By Vic Sutton
[Note: See Bonnie Bracey Sutton’s report. -Editor]
There is reportedly a wealth of research being conducted unto cyberlearning, but there are no clear views about how to translate research results into action in the community context, in particular for schools or informal education.
This emerged from the recent Cyberlearning Summit held in Madison, Wisconsin, on 9-10 June 2014, which brought together some 200 participants — mostly academics, plus some educators, industry representatives and grant makers — to highlight “advances in the design of technology-mediated learning environments, how people learn with technology, and how to use cyberlearning technologies to effectively shed light on learning.”
There was no discussion about quite what cyberlearning is, but it appears to be a fancy name for on-line learning.
The meeting was organized by the Center for Innovative Research in Cyberlearning (CIRCL), funded by the National Science Foundation (NSF), and featured a number of eminently qualified speakers.
Yasmin Kafai, from the University of Pennsylvania, reminded participants of the remark by the late Steve Jobs that “everybody in this country should learn to program a computer, because it teaches you how to think.”
But Kafai also criticized the most frequently referenced definition of computational thinking — by Jeanette Wing — on the grounds that Wing sees this as an individual activity. Rather, argued Kafai — since we live in an interconnected world — we need to see programming as participation.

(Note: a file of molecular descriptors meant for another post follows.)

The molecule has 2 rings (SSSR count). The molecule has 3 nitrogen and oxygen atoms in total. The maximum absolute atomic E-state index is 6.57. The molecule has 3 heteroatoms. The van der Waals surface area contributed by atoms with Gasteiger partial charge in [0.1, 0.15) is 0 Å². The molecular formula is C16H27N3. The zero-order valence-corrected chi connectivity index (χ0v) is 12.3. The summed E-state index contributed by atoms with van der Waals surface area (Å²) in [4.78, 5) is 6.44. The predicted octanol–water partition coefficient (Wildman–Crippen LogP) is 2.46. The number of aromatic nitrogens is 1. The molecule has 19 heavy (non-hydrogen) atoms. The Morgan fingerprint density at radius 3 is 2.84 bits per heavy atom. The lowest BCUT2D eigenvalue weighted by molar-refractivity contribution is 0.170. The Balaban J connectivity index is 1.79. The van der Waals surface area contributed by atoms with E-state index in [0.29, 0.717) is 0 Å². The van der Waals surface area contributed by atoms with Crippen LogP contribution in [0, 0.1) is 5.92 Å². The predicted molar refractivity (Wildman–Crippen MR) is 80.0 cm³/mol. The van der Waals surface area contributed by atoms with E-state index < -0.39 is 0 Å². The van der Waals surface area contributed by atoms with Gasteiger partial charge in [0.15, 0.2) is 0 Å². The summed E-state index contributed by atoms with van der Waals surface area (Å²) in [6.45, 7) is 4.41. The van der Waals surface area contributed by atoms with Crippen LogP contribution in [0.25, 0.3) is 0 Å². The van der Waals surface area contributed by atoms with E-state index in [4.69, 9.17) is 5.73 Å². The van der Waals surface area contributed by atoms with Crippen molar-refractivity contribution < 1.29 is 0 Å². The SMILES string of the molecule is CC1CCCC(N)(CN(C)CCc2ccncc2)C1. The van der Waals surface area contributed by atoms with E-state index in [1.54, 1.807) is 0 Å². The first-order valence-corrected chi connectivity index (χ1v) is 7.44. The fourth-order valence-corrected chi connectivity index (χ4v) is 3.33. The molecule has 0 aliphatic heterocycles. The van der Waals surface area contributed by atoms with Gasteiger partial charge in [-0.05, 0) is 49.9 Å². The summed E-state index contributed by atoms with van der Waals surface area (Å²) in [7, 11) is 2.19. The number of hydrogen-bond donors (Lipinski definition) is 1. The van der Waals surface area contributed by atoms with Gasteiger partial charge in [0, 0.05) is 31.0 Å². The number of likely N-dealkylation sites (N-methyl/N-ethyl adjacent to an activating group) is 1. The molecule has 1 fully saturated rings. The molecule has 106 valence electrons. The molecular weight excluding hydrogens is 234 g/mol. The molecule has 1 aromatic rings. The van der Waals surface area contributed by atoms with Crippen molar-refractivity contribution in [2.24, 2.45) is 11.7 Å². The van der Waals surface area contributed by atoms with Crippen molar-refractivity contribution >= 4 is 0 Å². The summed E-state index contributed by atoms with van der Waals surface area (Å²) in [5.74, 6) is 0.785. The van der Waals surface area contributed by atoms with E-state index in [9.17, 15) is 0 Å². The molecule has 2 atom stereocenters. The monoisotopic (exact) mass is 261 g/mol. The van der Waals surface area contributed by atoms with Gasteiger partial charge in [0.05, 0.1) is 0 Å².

Joe Polman, from the University of Colorado, Boulder, spoke about “citizen science journalism,” which involves young people in researching and crafting news stories for publication in a rigorously edited publication, SciJourn. He suggested that the challenges of this approach were:
- to design data that was accessible to the public, and
- to design social uses of on-line networks so that they can be used as agents of change.
A number of speakers referred to the potential of gaming as an educational tool. Nicole Pinchard, from DePaul University, described an approach that combines social learning design patterns, on-line STEM learning activities, on-line mentors and learning analytics to help students improve their Chicago neighborhood.
Kurt Kiefer, Assistant State Superintendent at the Wisconsin Department of Public Instruction, added that “games are one route to personalized instruction.”
Pratim Sengupta, from Vanderbilt University, asked, “How do we integrate computation as a scientific practice in elementary and middle school classrooms?”
Carolyn Rose, from Carnegie Mellon University, suggested that students were often a key resource for one another. Teachers were their guides, and technology was just a catalyst in these interactions.
The conference then turned to a discussion about how to “partner for impact” — in other words, how to turn research results into action.
Joyce Malyn-Smith, from the Education Development Center, pointed out that real breakthroughs only happen with a diversity of approaches. Moreover, she observed, if you are looking for commercial partnerships you need to get important findings to entrepreneurs while they are still developing their products.
Many speakers referred to the challenge of making research more useful for school and out of school education. As Natalie Harr — a long-time early childhood educator — put it: “There is a clash of cultures between pre-K12 educators and the cyberlearning community. We need to translate research into practice.”
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